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The Wife of Willesden (Susan Elkin reviews)

Show: The Wife of Willesden

Society: West End & Fringe

Venue: Kiln Theatre. 269 Kilburn High Road, London NW6 7JR

Credits: Adapted by Zadie Smith from Chaucer’s The Wife of Bath. Presented by Kiln Theatre in association with Brent2020, London Borough of Culture.


The Wife of Willesden

4 stars

All photos: Mark Brenner

I blame Geoffrey Chaucer. Over six centuries ago he created one of the most interesting women in English literature (until the nineteenth century, anyway). Alyson, The Wife of Bath is not a nun, young virgin, princess, witch or prostitute. She is independent, forceful and sexually active – enthusiastically so – with five husbands, literally under her belt. And she has found a vibrant, entertaining, truthful new lease of life in Zadie Smith’s play The Wife of Willesden which is written in unforced but flowing verse just to add another layer of referential cleverness and remind us of the source.

We’re immersively in a traditional mahogany-countered pub

(totally convincing set by Rupert Jones). I suppose there’s a hint of the Tabard Inn where Chaucer’s pilgrims foregathered and chatted but this is 21st century Brent and it’s modelled on the pub over the way on Kilburn High Road. Alvita, the titular wife of Willesden (Clare Perkins)  is telling the other nine drinkers about her husbands and sharing her thoughts. The first two thirds is effectively a long monologue with dramatic illustrations from a talented, versatile cast who play all the roles often at hilarious speed. Marcus Aldolphy, for instance, is a treat in his brief appearances as Black Jesus, another actor holding a brass tray (usually used for pub glasses) behind his head as a halo. And Crystal Condie delights as the urbane author at the beginning, later becoming Alvita’s best friend among other roles.C

Perkins struts, hunches in exasperation and times every line to perfection. There’s sex, pathos, sadness, irritation and honesty all in the mix. “I hate anyone who tries to rein me in” she declares. She has a wonderful way with facial expressions too. One husband (Andrew Frame) is a bit past it and we see her trying, unsuccessfully, to get him going. The exasperated look on her face is a brilliant comic moment in a show which is not short of them. It’s a bravura performance and I hope she wins lots of awards for it.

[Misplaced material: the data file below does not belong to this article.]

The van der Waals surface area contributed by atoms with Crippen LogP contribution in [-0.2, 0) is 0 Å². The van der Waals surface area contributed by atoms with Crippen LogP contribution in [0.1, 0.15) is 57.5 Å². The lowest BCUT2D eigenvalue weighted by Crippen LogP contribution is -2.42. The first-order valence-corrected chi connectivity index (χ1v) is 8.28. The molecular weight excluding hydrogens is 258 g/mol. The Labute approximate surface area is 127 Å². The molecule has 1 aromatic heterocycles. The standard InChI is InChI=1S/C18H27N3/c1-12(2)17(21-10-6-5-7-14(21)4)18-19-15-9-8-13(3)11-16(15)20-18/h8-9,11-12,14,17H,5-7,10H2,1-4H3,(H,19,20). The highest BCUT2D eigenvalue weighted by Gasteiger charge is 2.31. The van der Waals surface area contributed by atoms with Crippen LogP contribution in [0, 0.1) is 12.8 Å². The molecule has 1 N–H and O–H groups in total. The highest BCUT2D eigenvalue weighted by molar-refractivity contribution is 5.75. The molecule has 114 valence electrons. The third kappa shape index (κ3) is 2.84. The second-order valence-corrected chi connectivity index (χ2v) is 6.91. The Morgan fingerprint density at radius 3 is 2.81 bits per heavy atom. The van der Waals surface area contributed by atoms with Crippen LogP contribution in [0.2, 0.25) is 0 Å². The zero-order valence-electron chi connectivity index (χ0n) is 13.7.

Because she is clearly a character who interests him very much Chaucer gives his Alyson the longest section of his prologue – and twice as many lines as she gets for the tale she tells on the journey. Smith follows the same pattern giving about an hour to the prologue and half an hour to the story in this 90 minute, interval-free show. The story is a variation on the traditional loathly damsel  tale whereby a bachelor finally accepts an ugly, elderly woman (Ellen Thomas – good) on her own terms and is rewarded by her turning into a beautiful maiden. It’s very hard to make that work in 2021 even if you throw high production values at it (I loved the giant jelly fish). It feels like an add-on. And although it’s mildly funny it’s effectively a play-within-a-play and it’s too long. Actually I’d have been happy  to have stopped at the end of the marvellous, ingenious, immaculately directed,  five star  prologue section. But I’ve docked a star because of the last half hour.  And now I’ll duck below the parapet because the press night audience was pretty excited about the whole show …

First published by Sardines:

Author information
Susan Elkin Susan Elkin is an education journalist, author and former secondary teacher of English. She was Education and Training Editor at The Stage from 2005 - 2016
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